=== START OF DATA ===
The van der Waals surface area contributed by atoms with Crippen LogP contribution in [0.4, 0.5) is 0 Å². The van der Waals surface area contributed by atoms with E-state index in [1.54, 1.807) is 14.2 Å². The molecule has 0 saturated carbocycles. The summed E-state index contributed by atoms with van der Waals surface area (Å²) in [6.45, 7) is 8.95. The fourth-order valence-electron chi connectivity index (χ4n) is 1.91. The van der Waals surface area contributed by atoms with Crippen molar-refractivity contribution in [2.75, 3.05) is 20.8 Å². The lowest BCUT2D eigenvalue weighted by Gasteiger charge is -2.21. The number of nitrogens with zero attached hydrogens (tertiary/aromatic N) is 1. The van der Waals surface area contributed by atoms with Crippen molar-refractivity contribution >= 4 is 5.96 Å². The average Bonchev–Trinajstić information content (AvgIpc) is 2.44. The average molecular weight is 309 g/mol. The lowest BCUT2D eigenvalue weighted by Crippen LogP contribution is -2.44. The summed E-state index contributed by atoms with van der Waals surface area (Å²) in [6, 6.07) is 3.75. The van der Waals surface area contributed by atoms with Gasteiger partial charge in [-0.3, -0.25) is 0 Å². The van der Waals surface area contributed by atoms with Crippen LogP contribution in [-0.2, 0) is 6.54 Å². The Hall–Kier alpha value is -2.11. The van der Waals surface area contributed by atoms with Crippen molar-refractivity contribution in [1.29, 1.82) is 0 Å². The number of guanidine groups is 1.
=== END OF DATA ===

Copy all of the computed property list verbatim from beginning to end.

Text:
The van der Waals surface area contributed by atoms with Crippen LogP contribution in [0.4, 0.5) is 0 Å². The van der Waals surface area contributed by atoms with E-state index in [1.54, 1.807) is 14.2 Å². The molecule has 0 saturated carbocycles. The summed E-state index contributed by atoms with van der Waals surface area (Å²) in [6.45, 7) is 8.95. The fourth-order valence-electron chi connectivity index (χ4n) is 1.91. The van der Waals surface area contributed by atoms with Crippen molar-refractivity contribution in [2.75, 3.05) is 20.8 Å². The lowest BCUT2D eigenvalue weighted by Gasteiger charge is -2.21. The number of nitrogens with zero attached hydrogens (tertiary/aromatic N) is 1. The van der Waals surface area contributed by atoms with Crippen molar-refractivity contribution >= 4 is 5.96 Å². The average Bonchev–Trinajstić information content (AvgIpc) is 2.44. The average molecular weight is 309 g/mol. The lowest BCUT2D eigenvalue weighted by Crippen LogP contribution is -2.44. The summed E-state index contributed by atoms with van der Waals surface area (Å²) in [6, 6.07) is 3.75. The van der Waals surface area contributed by atoms with Gasteiger partial charge in [-0.3, -0.25) is 0 Å². The van der Waals surface area contributed by atoms with Crippen LogP contribution in [-0.2, 0) is 6.54 Å². The Hall–Kier alpha value is -2.11. The van der Waals surface area contributed by atoms with Crippen molar-refractivity contribution in [1.29, 1.82) is 0 Å². The number of guanidine groups is 1.